SpecGram Vol CLXXV, No 4 Contents Letters to the Editor

The Universal Language Forsooth!

A Letter from Associate Editor Mikael Thompson

One of the more facile, uplifting bromides of our times is “Music is the universal language.” Everybody likes to say it when hearing music he or she likes, which has the unintended effect of reading anyone who doesn’t like it out of humanity.* Indeed, this bromide seems to have reached its pinnacle of success with Leonard Bernstein’s Norton Lectures, in which he tried to equate the universal principles of music with the principles of Universal Grammar, a striking failure as embarrassing as his 3rd Symphony and almost as shameful as his Mass.

The organisers of the conference, MwALT 2015, Writing Assess­ments and Assess­ing Writing: Research and Practice, October 2015, in Iowa City, Iowa.

Chiasmus of the Month
April 2016

What would it mean to say something is a universal language? Clearly that everyone shares it. This is not true of music. There are far more tone-deaf people than there are aphasics. There are very few people who are not fluent speakers of their native language, but the number of musicians is a small percentage of the number of listeners, and karaoke night at the local beer hall on Friday night suffices to demonstrate that if music is the universal language, then the overwhelming majority of humanity suffers serious neurological deficiencies (not even counting the neurological deficiencies inflicted on those venturing in to check this assertion).

Instead, we should look at the socio-political situation of music in the modern world. There’s a small group of supremely successful musicians raking in the dough, bastardizing the public taste, and engaging in nasty public spats over each other’s fashion sense, romantic proclivities, and tastes in body odor and skin desecration. Beneath them are a multitude of not-yet-sell-outs bashing their superiors (though rarely their betters) for doing precisely what they themselves would do were they in the spotlight. In short, the music world is to music like the political world is to language: A bunch of incumbent big names lacking all native speaker competence riding roughshod over a mass of time-serving, back-biting political animals.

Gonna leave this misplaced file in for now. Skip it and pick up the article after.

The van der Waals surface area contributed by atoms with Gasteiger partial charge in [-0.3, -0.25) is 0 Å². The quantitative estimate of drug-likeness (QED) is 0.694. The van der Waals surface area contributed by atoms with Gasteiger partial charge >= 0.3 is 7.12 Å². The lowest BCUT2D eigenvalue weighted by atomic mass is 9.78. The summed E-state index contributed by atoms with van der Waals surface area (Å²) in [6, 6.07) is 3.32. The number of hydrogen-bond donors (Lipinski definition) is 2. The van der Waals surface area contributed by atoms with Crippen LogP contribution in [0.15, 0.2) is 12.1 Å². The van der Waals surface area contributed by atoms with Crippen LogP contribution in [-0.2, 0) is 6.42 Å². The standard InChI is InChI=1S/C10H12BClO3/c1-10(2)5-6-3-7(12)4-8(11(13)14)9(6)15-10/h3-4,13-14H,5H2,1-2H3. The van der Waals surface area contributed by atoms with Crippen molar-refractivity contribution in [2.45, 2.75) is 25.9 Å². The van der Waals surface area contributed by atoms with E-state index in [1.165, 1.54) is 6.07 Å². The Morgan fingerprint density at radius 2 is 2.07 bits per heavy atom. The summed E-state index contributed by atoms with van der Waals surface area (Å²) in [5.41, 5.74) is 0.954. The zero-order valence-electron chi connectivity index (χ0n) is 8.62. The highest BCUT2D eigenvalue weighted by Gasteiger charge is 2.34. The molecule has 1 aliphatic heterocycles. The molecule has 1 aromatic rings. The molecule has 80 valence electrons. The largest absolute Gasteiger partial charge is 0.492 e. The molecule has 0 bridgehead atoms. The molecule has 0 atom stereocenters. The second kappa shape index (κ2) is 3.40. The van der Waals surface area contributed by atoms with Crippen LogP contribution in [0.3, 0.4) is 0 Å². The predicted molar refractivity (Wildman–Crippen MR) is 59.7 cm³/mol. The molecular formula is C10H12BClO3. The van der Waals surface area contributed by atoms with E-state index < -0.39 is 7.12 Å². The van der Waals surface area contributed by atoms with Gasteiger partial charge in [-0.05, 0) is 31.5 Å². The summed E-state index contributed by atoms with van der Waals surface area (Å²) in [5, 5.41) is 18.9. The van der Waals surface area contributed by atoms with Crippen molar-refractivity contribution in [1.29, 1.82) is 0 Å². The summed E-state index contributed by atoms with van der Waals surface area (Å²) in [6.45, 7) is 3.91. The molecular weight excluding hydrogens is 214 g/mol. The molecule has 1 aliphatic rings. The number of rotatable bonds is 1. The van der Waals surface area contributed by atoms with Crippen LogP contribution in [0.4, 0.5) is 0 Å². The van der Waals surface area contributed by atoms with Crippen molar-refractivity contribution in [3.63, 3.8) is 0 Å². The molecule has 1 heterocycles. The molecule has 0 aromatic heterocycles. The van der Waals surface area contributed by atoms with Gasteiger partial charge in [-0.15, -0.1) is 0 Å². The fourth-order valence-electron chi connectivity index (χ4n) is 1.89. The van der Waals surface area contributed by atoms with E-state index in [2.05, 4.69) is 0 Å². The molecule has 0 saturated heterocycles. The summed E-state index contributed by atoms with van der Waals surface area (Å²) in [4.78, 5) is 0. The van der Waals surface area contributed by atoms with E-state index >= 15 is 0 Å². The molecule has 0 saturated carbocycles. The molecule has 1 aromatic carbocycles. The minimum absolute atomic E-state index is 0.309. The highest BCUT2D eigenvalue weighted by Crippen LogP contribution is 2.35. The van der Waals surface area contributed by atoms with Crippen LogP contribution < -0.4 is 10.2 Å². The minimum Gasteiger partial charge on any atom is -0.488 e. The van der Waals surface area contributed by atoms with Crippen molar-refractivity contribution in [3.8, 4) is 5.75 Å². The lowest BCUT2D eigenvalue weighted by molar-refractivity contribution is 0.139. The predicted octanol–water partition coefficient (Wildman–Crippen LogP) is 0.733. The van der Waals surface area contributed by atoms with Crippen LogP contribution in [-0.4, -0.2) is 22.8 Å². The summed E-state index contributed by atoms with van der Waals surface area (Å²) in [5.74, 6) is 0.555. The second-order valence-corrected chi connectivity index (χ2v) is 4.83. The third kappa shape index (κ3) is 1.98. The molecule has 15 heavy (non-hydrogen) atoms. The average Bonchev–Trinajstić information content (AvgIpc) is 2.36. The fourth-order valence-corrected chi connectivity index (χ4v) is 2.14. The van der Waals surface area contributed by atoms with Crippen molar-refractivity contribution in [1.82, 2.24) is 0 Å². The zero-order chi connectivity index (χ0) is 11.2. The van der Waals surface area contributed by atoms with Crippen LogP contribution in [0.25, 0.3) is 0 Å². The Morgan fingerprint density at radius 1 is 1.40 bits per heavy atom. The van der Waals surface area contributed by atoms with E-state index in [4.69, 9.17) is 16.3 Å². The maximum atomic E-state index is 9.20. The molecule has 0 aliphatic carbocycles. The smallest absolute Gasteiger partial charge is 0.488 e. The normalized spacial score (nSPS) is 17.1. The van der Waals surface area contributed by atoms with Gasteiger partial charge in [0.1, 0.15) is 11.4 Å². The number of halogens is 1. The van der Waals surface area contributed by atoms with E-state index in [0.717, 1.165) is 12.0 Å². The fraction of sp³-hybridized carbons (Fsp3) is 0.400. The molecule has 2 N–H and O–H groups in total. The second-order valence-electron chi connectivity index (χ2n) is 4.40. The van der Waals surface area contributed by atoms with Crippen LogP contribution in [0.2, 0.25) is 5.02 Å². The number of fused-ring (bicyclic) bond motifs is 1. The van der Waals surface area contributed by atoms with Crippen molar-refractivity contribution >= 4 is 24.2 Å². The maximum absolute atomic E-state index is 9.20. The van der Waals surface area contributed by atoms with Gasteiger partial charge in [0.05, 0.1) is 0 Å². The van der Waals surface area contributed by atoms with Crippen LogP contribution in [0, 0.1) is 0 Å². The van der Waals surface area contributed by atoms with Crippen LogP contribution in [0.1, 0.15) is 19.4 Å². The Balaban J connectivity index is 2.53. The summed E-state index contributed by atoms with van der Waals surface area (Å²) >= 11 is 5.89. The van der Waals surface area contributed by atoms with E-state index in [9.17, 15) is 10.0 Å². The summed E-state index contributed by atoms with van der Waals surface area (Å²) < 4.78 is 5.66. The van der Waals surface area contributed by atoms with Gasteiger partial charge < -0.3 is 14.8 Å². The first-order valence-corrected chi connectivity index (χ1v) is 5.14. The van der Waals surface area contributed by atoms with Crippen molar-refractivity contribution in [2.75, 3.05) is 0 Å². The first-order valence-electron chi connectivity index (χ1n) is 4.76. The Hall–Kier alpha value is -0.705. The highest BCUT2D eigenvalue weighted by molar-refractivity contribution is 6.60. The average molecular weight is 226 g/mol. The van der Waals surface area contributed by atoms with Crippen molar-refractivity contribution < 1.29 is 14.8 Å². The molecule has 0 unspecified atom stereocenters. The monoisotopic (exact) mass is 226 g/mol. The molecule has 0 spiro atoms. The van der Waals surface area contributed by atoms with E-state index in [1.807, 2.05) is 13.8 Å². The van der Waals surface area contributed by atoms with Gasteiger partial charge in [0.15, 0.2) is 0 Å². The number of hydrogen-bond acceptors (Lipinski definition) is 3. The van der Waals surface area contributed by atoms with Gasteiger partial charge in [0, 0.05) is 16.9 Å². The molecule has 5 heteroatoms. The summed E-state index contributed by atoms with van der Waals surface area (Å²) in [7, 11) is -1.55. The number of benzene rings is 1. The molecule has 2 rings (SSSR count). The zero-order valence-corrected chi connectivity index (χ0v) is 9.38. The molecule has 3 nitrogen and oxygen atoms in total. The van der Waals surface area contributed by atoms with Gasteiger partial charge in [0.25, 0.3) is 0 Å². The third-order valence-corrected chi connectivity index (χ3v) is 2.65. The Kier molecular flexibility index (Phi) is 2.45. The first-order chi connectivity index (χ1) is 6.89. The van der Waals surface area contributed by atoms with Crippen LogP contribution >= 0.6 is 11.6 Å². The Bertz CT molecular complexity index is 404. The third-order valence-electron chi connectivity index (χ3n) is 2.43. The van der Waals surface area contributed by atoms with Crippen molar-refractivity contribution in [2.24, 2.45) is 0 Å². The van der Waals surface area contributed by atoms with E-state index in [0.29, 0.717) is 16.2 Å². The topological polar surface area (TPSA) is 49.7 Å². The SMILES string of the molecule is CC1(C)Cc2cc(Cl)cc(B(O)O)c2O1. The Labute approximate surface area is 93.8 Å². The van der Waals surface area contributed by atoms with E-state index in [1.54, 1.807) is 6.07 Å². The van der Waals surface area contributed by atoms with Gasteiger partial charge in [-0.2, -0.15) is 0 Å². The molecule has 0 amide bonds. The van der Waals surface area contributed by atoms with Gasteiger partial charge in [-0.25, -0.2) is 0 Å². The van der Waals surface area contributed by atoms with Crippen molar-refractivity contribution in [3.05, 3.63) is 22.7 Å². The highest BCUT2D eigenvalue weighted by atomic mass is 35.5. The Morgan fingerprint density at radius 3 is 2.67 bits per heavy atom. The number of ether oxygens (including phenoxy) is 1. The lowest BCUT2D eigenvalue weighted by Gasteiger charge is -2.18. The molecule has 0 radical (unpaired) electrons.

Linguists are well aware of the musical qualities of language, even those linguists so mathematically incompetent they can’t handle something as simple as wave equations for air-filled connected tubes and end up working in something silly like pragmatics. The vocal cords are physically much the same as bowed violin strings, the throat is like a horn, and the lips are, well, like the embouchureand despite the utter incompetence of 99% of humanity in doing anything musically valid with violins, horns, or vocal cords, well over 99.9% of non-politician humanity is able to produce language fluently and effectively. In short, language is the universal music.

* This, actually, I have no problem with. Most people have abysmal tastes in music.

Letters to the Editor
SpecGram Vol CLXXV, No 4 Contents